Gaining Perspective in Scenic Shots
The gorgeous scenery that astounds you when you see it in person may not look as beautiful when you get your prints back.
FIGURE 13-4 The bare, outstretched tree limbs frame the scene and give a sense of perspective and depth in this shot of fields adjacent to Hammersmith Farm in Newport, Rhode Island. This image was shot with a telephoto lens without a tripod, but a stone wall was used to steady the camera.
Compare the black-and-white photo with the color version of this shot of Hammersmith in the color insert, where the rich color contrasts can be more fully appreciated.
Unfortunately, vistas that unfold in many layers in real life can end up looking quite flat and two-dimensional unless you take certain precautions:
Include objects in the foreground to add a sense of distance, depth, and dimension.
Include a person or something that will give a sense of scale.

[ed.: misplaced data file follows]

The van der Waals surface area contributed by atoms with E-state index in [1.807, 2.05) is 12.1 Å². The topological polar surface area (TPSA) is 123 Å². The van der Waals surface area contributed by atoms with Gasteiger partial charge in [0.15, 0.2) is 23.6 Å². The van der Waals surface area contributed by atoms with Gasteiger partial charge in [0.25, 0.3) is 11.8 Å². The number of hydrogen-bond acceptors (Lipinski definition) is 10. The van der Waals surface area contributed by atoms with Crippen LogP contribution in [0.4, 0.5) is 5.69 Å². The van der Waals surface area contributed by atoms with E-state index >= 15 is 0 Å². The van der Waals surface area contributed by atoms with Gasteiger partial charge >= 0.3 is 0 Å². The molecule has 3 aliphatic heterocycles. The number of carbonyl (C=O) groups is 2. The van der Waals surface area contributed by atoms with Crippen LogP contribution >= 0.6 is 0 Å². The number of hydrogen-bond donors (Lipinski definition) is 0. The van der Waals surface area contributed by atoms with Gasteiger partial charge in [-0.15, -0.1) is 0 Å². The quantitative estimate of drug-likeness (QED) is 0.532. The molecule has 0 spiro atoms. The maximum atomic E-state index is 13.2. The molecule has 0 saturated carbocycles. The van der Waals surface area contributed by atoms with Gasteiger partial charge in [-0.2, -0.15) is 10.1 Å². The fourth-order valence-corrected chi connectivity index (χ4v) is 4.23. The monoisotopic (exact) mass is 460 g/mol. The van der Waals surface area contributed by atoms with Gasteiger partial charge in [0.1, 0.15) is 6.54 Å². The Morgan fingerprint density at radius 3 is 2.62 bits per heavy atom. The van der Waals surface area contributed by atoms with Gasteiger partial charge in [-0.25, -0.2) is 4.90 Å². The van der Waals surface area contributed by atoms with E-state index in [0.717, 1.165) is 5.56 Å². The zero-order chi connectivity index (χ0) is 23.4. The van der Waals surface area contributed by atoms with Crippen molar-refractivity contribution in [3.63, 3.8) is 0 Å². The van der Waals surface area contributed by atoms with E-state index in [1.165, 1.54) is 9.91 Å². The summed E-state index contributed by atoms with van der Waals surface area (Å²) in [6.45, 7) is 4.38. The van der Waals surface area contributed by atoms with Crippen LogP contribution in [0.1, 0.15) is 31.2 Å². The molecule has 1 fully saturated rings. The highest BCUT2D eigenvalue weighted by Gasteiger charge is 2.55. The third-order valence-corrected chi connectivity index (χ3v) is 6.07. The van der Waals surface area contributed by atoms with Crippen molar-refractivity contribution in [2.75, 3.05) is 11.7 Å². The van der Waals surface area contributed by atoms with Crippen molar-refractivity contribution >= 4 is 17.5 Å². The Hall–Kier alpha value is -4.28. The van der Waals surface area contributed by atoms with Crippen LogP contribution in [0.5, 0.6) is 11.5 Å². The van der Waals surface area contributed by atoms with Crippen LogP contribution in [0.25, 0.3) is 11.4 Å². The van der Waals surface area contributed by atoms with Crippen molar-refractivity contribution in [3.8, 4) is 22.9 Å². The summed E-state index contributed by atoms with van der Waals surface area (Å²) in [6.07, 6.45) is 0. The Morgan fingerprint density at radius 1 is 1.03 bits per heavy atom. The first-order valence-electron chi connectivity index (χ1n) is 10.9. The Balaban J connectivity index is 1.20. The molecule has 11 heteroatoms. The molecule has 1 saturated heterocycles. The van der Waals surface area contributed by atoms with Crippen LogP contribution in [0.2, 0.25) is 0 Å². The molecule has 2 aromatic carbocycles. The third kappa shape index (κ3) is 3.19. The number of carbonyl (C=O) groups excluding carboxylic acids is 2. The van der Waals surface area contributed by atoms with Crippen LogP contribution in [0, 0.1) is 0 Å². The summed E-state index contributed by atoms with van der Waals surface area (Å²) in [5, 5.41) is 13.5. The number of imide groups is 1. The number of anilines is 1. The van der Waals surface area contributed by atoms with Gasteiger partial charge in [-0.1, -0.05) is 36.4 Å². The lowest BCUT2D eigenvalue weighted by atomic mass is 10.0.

Find a frame such as a door to shoot through. This gives the picture depth and keeps the viewer's eyes on the main subject.
When you switch to a long lens, keep in mind that changing your position up, down, or sideways even a few inches will make dramatic differences in the background. Move the camera before you take the picture, not while the shutter is open.
Being able to distinguish foreground from background orients and reassures the viewer that all is right with the world. You can differentiate the foreground frame from a distant subject with the following techniques:
Selective focus: foreground frame out of focus, subject sharp
Contrast: foreground lighter, darker or low contrast, subject correctly lit with good contrast
Scale: nearby frame is clearly closer because leaves and branches are discernible, but distant subject has different texture because it's farther away
Shooting with a long lens can make a busy background more visually appealing. The narrow view allows objects in the foreground to stand out more clearly.